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Remembering Srebrenica: 25 Years on

Published on:

09 July 2020

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A statement from Enfield Council's Cabinet Member for Community Safety & Cohesion, Cllr Nneka Keazor

A statement from Enfield Council's Cabinet Member for Community Safety & Cohesion, Cllr Nneka Keazor:

"A quarter of a century ago this month, thousands of Bosnian Muslim men and boys were murdered in cold blood and their wives, sisters, mothers and daughters sexually assaulted and then forcibly deported during the Bosnian War.

"The Srebrenica Massacre was the worst genocide in Europe since the end of World War Two, yet despite overwhelming evidence of the multiple atrocities and unimaginable cruelty that took place, many of the victims are still searching for justice.

"One this day of commemoration, I believe we should pause for a moment and reflect and think of those who died, for those whose lives were changed forever and for those families who may never know what happened to the loved ones who were taken from them.

"The infamous events in Srebenica unfolded on 11 June 1995 when Bosnian Serb forces overran and captured the town of Srebenica in Eastern Bosnia, despite it being protected by a  detachment of Dutch troops and its status as a UN Safe Area.

"In the days that followed they systematically murdered more than 8,000 Bosnian Muslim men and boys and buried them in mass graves.

"Thousands of women, children and the elderly were then forcibly deported, many became victims of sexual violence which was used as a weapon of war to ethnically cleanse the region and terrorise the populace.

"Concentration camps were also established, with many Bosnian Muslims forced from their homes to be internally displaced or become refugees.

"These were people’s mothers and daughters, fathers and sons, ordinary people like you and me subjected to unimaginable cruelty for no other reason that their religion.

"Despite the Srebrenica genocide being officially recognised by the United Nations, The International Court of Justice and the International Criminal Tribunal for the former Yugoslavia at the Hague many around the world still seek to deny its existence and many victims are still struggling for justice.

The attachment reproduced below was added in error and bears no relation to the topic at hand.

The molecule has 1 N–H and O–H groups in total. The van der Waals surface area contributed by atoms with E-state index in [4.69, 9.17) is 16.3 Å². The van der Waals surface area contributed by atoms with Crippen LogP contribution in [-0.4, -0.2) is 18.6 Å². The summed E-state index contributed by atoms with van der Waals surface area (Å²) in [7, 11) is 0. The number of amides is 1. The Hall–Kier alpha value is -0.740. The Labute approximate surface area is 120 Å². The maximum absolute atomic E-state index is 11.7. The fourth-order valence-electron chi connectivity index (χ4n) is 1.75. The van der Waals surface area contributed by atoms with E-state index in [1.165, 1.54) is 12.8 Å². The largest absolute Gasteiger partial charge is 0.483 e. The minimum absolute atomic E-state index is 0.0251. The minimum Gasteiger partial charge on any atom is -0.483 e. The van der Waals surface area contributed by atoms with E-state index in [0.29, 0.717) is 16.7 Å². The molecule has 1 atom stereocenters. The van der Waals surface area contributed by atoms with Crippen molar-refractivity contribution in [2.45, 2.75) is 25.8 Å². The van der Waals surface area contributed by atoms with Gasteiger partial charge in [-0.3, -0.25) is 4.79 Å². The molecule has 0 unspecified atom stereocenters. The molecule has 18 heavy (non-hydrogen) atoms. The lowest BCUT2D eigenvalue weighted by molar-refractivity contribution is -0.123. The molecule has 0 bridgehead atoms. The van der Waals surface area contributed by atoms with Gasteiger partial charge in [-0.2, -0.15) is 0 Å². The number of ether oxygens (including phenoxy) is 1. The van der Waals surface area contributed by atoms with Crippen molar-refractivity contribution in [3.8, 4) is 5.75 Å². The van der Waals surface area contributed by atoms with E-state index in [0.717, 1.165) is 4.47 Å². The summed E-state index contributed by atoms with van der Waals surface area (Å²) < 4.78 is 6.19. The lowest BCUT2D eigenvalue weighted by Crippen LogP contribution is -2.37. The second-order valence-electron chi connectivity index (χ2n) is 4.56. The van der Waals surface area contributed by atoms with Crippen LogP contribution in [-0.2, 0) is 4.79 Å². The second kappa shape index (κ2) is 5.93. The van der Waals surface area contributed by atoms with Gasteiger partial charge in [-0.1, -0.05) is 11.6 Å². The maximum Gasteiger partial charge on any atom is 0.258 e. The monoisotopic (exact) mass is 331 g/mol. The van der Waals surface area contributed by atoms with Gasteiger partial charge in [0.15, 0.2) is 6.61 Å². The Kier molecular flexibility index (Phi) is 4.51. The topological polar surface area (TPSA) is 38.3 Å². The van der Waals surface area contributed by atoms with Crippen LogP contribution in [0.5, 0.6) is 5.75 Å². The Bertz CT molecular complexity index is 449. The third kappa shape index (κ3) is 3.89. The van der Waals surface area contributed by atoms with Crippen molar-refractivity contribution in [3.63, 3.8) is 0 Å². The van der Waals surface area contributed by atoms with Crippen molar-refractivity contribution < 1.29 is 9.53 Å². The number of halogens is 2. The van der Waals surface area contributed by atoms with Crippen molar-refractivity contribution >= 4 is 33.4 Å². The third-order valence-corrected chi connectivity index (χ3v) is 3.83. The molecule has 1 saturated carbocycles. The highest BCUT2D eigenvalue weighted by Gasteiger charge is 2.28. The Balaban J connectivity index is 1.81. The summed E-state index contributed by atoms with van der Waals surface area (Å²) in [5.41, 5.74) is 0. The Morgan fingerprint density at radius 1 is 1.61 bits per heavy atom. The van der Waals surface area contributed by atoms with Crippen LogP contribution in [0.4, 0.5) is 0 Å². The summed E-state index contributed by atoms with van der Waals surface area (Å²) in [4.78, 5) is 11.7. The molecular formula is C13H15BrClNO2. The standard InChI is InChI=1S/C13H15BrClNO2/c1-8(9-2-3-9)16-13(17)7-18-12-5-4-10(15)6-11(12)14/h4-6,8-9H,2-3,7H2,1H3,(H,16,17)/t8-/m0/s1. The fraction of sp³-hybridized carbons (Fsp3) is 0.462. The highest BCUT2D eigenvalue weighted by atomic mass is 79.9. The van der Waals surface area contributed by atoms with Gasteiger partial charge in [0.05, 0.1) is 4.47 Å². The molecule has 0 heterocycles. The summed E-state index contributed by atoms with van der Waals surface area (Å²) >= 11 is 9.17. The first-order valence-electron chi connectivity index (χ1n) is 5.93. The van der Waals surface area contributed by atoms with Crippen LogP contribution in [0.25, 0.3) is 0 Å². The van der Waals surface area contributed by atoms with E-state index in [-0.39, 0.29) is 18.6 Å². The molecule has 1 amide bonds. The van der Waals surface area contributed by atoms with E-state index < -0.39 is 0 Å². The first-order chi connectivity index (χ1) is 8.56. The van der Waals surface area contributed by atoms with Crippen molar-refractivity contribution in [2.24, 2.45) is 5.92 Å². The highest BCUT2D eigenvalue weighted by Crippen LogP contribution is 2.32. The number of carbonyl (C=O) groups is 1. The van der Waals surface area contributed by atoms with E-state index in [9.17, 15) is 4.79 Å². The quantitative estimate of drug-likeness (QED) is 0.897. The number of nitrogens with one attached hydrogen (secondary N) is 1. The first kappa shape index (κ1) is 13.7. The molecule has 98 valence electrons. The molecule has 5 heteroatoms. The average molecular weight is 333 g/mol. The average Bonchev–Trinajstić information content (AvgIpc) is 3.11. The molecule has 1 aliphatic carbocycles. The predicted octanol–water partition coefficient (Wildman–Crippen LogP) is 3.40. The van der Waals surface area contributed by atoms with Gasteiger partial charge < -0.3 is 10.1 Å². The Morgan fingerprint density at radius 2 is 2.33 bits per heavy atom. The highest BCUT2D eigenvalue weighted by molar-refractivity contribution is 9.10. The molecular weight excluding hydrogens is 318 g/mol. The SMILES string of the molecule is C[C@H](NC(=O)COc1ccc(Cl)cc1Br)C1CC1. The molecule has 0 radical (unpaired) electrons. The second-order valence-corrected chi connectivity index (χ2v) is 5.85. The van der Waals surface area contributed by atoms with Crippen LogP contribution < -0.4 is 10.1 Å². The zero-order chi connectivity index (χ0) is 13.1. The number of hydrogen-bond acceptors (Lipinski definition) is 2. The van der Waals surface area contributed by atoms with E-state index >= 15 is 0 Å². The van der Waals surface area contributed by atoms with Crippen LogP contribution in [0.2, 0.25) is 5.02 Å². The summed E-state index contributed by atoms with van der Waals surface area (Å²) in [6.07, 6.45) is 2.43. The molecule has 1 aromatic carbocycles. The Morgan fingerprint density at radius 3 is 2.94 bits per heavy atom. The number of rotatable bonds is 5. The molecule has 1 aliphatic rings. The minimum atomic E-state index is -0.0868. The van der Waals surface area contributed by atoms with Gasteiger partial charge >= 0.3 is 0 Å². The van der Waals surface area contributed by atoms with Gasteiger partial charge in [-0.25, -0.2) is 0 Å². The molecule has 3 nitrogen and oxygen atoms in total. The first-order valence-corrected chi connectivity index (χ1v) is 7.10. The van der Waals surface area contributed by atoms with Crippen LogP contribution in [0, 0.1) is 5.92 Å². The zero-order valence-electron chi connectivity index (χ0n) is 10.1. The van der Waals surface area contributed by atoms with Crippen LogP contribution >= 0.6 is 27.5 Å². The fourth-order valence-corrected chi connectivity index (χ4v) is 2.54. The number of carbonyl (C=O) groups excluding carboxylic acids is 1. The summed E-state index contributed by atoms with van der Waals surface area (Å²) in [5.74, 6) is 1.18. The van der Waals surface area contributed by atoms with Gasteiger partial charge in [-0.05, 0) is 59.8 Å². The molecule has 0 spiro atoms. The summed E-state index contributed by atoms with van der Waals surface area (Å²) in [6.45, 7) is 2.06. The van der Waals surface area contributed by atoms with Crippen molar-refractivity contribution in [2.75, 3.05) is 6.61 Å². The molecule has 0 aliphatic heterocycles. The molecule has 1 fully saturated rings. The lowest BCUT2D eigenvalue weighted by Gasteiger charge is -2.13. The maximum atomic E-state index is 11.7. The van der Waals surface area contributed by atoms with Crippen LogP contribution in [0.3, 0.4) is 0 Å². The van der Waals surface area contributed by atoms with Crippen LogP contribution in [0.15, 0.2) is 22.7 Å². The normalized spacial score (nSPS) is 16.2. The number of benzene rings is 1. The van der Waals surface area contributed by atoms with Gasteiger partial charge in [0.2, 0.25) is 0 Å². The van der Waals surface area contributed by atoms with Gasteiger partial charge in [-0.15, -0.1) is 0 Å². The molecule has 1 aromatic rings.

"We stand with all the victims of Srebenica, in solidarity with their fight and I am honoured to mark this day of commemoration on behalf of Enfield Council and all of our residents.

"I would like to invite our residents to share a moments reflection at 11am on Friday 10 July when staff at the Council will be holding a minute's silence to think of those who died, those whose lives were changed forever and those who may never know what happened to the loved ones who were taken from them.

"At this time of great uncertainty, I believe we must do all we can to treat each other with care, respect and love.

"The lessons of the Srebrenica genocide and other like it must never be forgotten, and we must strive to ensure we do all we can to prevent them ever happening again.

"We live in a civilised, dynamic and equal society and we have a duty to be vigilant and confront and reject all forms of extremism and intolerance.

"This year’s Srebrenica Memorial Day Theme “Every Action Matters” seeks to encourage every person to reflect upon their own behaviour and choices that they make, and demonstrate that however insignificant it may seem, every action matters. It aims to show that those who stand up can make a difference."